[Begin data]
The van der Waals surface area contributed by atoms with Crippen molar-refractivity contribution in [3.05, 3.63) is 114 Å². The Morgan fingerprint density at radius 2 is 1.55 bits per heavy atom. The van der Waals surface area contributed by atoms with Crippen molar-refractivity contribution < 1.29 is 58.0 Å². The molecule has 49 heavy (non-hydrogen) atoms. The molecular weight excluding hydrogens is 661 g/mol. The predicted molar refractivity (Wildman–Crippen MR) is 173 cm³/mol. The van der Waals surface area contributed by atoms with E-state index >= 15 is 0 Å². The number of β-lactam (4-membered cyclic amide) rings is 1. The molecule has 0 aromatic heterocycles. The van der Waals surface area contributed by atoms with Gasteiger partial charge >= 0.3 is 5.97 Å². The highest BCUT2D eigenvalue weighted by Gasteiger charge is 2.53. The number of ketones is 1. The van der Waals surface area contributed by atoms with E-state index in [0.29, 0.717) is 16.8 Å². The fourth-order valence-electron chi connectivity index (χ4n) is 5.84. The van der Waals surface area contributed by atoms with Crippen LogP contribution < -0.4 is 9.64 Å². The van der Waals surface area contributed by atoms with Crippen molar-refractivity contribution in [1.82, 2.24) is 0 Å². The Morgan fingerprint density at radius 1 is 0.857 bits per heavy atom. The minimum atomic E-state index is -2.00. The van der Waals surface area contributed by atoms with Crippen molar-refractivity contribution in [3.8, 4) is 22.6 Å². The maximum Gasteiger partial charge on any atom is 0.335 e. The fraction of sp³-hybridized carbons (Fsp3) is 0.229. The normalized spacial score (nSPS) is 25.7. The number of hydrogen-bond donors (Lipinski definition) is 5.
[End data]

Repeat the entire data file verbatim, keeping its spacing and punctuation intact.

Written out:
The van der Waals surface area contributed by atoms with Crippen molar-refractivity contribution in [3.05, 3.63) is 114 Å². The Morgan fingerprint density at radius 2 is 1.55 bits per heavy atom. The van der Waals surface area contributed by atoms with Crippen molar-refractivity contribution < 1.29 is 58.0 Å². The molecule has 49 heavy (non-hydrogen) atoms. The molecular weight excluding hydrogens is 661 g/mol. The predicted molar refractivity (Wildman–Crippen MR) is 173 cm³/mol. The van der Waals surface area contributed by atoms with E-state index >= 15 is 0 Å². The number of β-lactam (4-membered cyclic amide) rings is 1. The molecule has 0 aromatic heterocycles. The van der Waals surface area contributed by atoms with Gasteiger partial charge >= 0.3 is 5.97 Å². The highest BCUT2D eigenvalue weighted by Gasteiger charge is 2.53. The number of ketones is 1. The van der Waals surface area contributed by atoms with E-state index in [0.29, 0.717) is 16.8 Å². The fourth-order valence-electron chi connectivity index (χ4n) is 5.84. The van der Waals surface area contributed by atoms with Crippen LogP contribution < -0.4 is 9.64 Å². The van der Waals surface area contributed by atoms with Crippen molar-refractivity contribution in [1.82, 2.24) is 0 Å². The Morgan fingerprint density at radius 1 is 0.857 bits per heavy atom. The minimum atomic E-state index is -2.00. The van der Waals surface area contributed by atoms with Crippen molar-refractivity contribution in [3.8, 4) is 22.6 Å². The maximum Gasteiger partial charge on any atom is 0.335 e. The fraction of sp³-hybridized carbons (Fsp3) is 0.229. The normalized spacial score (nSPS) is 25.7. The number of hydrogen-bond donors (Lipinski definition) is 5.